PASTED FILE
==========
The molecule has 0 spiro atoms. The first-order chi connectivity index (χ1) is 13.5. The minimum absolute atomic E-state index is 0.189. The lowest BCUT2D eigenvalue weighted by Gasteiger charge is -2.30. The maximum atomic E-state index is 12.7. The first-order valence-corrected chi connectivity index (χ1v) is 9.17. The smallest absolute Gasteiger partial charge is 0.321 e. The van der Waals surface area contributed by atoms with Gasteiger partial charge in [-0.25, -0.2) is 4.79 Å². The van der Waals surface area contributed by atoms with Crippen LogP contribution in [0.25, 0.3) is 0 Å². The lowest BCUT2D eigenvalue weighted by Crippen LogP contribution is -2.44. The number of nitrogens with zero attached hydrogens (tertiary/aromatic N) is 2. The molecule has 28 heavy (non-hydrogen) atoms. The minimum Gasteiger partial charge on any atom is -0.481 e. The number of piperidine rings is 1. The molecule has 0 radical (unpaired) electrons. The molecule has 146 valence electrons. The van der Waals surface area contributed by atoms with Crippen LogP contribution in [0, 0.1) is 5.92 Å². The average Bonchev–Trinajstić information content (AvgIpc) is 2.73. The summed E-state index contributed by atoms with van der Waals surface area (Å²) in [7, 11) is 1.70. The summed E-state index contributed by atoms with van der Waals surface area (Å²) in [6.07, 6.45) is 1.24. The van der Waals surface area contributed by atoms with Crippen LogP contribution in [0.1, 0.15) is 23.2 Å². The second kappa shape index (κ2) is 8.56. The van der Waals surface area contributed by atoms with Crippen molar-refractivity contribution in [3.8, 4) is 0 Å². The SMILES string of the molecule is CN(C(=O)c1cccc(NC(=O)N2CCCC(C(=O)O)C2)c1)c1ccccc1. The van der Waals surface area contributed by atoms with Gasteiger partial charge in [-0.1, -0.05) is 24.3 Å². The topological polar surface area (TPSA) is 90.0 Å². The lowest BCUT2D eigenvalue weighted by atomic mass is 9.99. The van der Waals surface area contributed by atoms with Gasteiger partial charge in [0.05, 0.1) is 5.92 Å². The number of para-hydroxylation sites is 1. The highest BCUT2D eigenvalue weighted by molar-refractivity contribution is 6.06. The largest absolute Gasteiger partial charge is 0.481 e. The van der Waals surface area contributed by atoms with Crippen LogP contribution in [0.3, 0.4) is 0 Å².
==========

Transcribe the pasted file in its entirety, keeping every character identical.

The molecule has 0 spiro atoms. The first-order chi connectivity index (χ1) is 13.5. The minimum absolute atomic E-state index is 0.189. The lowest BCUT2D eigenvalue weighted by Gasteiger charge is -2.30. The maximum atomic E-state index is 12.7. The first-order valence-corrected chi connectivity index (χ1v) is 9.17. The smallest absolute Gasteiger partial charge is 0.321 e. The van der Waals surface area contributed by atoms with Gasteiger partial charge in [-0.25, -0.2) is 4.79 Å². The van der Waals surface area contributed by atoms with Crippen LogP contribution in [0.25, 0.3) is 0 Å². The lowest BCUT2D eigenvalue weighted by Crippen LogP contribution is -2.44. The number of nitrogens with zero attached hydrogens (tertiary/aromatic N) is 2. The molecule has 28 heavy (non-hydrogen) atoms. The minimum Gasteiger partial charge on any atom is -0.481 e. The number of piperidine rings is 1. The molecule has 0 radical (unpaired) electrons. The molecule has 146 valence electrons. The van der Waals surface area contributed by atoms with Crippen LogP contribution in [0, 0.1) is 5.92 Å². The average Bonchev–Trinajstić information content (AvgIpc) is 2.73. The summed E-state index contributed by atoms with van der Waals surface area (Å²) in [7, 11) is 1.70. The summed E-state index contributed by atoms with van der Waals surface area (Å²) in [6.07, 6.45) is 1.24. The van der Waals surface area contributed by atoms with Crippen LogP contribution in [0.1, 0.15) is 23.2 Å². The second kappa shape index (κ2) is 8.56. The van der Waals surface area contributed by atoms with Crippen molar-refractivity contribution in [3.8, 4) is 0 Å². The SMILES string of the molecule is CN(C(=O)c1cccc(NC(=O)N2CCCC(C(=O)O)C2)c1)c1ccccc1. The van der Waals surface area contributed by atoms with Gasteiger partial charge in [-0.1, -0.05) is 24.3 Å². The topological polar surface area (TPSA) is 90.0 Å². The lowest BCUT2D eigenvalue weighted by atomic mass is 9.99. The van der Waals surface area contributed by atoms with Gasteiger partial charge in [0.05, 0.1) is 5.92 Å². The number of para-hydroxylation sites is 1. The highest BCUT2D eigenvalue weighted by molar-refractivity contribution is 6.06. The largest absolute Gasteiger partial charge is 0.481 e. The van der Waals surface area contributed by atoms with Crippen LogP contribution in [0.3, 0.4) is 0 Å².